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Home Sweet Home: works from the Peter Fay collection
11 October – 18 January 2004

Slim BARRIE | Lady driver | 2000
Slim BARRIE
Swan Hill Victoria Australia 1942
Lady driver 2000
synthetic polymer paint, and found objects on cardboard
38.5 X 88.0 X 30.0 cm

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PF A very great friend of mine, Nigel Lenden, found one of Slim�s boats in an op-shop in Lakes Entrance, and he rang me immediately and said �I�ve found something here that you�re going to be absolutely interested in � it�s right up your alley�

PF A very great friend of mine, Nigel Lenden, found one of Slim’s boats in an op-shop in Lakes Entrance, and he rang me immediately and said ‘I’ve found something here that you’re going to be absolutely interested in — it’s right up your alley’.

So, down I went, and met Slim, and found a man who for the last three years has done nothing, and I mean nothing, else but make his art, twenty-four hours a day. I don’t think the man ever sleeps.

He has been making a series of boats, and the boat that we are looking at here is called Lady driver. Its form and function would scream ‘boat’. It’s made out of cardboard, and decorated in the most idiosyncratic way. It also doubles as a penholder. Slim’s a great one for making sure that we’ve always got a pen, because, as he says, you never know when you’ll want one.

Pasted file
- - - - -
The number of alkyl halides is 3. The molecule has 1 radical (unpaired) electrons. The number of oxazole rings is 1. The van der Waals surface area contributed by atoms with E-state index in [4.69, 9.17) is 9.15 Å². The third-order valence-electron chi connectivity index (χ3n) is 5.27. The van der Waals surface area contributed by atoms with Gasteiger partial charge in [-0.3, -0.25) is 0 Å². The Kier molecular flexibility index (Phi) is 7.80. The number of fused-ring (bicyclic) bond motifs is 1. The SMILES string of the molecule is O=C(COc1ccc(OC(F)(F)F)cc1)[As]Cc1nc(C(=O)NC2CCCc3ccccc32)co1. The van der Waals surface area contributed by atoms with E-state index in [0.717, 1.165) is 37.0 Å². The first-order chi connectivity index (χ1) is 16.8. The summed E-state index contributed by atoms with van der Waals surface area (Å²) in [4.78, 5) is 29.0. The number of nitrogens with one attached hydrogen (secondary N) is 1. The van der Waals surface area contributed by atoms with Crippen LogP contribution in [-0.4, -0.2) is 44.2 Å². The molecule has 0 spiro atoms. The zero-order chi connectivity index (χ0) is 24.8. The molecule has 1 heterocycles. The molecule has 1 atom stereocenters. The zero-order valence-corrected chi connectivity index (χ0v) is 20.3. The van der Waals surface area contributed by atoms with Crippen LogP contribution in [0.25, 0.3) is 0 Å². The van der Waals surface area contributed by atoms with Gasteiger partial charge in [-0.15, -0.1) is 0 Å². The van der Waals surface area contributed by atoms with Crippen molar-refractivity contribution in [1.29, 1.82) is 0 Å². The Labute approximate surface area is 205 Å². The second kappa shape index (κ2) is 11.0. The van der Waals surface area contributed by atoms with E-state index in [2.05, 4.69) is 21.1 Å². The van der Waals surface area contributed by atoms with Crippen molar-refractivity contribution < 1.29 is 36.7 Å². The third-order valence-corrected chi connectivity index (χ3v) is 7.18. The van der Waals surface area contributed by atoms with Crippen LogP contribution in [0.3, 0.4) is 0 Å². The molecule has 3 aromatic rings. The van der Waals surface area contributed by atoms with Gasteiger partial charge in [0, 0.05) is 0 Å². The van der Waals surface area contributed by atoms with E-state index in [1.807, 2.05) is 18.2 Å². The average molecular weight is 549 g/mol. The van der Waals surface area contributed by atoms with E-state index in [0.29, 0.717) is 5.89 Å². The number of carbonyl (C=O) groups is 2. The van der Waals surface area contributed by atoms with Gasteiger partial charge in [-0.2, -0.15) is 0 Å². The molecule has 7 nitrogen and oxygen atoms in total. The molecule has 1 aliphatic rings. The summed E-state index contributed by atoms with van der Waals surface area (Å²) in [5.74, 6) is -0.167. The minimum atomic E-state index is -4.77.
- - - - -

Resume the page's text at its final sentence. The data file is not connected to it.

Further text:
So, it doubles as that, but at the same time it plays around with that idea of the various problems of incorporating found objects, whether they be gum nuts, or yoghurt, or biros, or jewellery; all of this sort of detritus that was firstly from his mother’s collection, and then around the streets of his little town.

It becomes a problem of incorporating the well-known and very strongly associated objects into something completely different. And what Slim has done is to transcend all of those things and create a boat.

And although the things, if you look at them individually and out of context, they just don’t make sense, within the logic of his structure of his world, the whole thing does make sense, and so it’s almost right at the heart of what so much of art-making is about.

It’s the rawness and the immediacy of what he is doing. It’s so in your face. It’s only cardboard; it’s only this, and yet there’s that other part of the brain that’s screaming at you ‘NO, it’s not, it’s something else’.

What might look to be a humble, crudely put together boat has an extraordinary magic, and at the end of the day Slim would always take his boats down to the lake to float them, to make sure that he had actually made a boat. And so one is aware that it comes back into that playful realm; these are boats to play with.